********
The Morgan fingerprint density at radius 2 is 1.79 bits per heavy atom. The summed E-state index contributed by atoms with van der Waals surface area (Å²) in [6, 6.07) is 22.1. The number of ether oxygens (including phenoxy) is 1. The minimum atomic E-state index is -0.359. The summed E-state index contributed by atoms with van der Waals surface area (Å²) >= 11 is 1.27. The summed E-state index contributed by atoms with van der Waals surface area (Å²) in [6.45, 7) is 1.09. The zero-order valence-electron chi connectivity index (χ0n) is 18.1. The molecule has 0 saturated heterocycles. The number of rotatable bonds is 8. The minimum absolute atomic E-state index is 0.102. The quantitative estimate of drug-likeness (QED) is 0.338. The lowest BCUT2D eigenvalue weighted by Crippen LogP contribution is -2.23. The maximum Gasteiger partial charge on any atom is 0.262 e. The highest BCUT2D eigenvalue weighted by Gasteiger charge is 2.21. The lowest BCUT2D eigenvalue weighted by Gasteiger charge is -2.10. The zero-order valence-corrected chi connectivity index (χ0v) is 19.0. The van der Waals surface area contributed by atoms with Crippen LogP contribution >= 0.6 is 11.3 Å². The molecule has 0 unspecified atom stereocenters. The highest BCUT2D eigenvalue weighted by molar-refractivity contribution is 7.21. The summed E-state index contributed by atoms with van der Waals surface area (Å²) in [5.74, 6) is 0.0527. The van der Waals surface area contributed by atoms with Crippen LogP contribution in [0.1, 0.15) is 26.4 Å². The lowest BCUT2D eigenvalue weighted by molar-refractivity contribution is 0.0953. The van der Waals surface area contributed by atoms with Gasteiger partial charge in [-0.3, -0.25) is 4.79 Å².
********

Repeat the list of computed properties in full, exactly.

The Morgan fingerprint density at radius 2 is 1.79 bits per heavy atom. The summed E-state index contributed by atoms with van der Waals surface area (Å²) in [6, 6.07) is 22.1. The number of ether oxygens (including phenoxy) is 1. The minimum atomic E-state index is -0.359. The summed E-state index contributed by atoms with van der Waals surface area (Å²) >= 11 is 1.27. The summed E-state index contributed by atoms with van der Waals surface area (Å²) in [6.45, 7) is 1.09. The zero-order valence-electron chi connectivity index (χ0n) is 18.1. The molecule has 0 saturated heterocycles. The number of rotatable bonds is 8. The minimum absolute atomic E-state index is 0.102. The quantitative estimate of drug-likeness (QED) is 0.338. The lowest BCUT2D eigenvalue weighted by Crippen LogP contribution is -2.23. The maximum Gasteiger partial charge on any atom is 0.262 e. The highest BCUT2D eigenvalue weighted by Gasteiger charge is 2.21. The lowest BCUT2D eigenvalue weighted by Gasteiger charge is -2.10. The zero-order valence-corrected chi connectivity index (χ0v) is 19.0. The van der Waals surface area contributed by atoms with Crippen LogP contribution >= 0.6 is 11.3 Å². The molecule has 0 unspecified atom stereocenters. The highest BCUT2D eigenvalue weighted by molar-refractivity contribution is 7.21. The summed E-state index contributed by atoms with van der Waals surface area (Å²) in [5.74, 6) is 0.0527. The van der Waals surface area contributed by atoms with Crippen LogP contribution in [0.1, 0.15) is 26.4 Å². The lowest BCUT2D eigenvalue weighted by molar-refractivity contribution is 0.0953. The van der Waals surface area contributed by atoms with Gasteiger partial charge in [-0.3, -0.25) is 4.79 Å².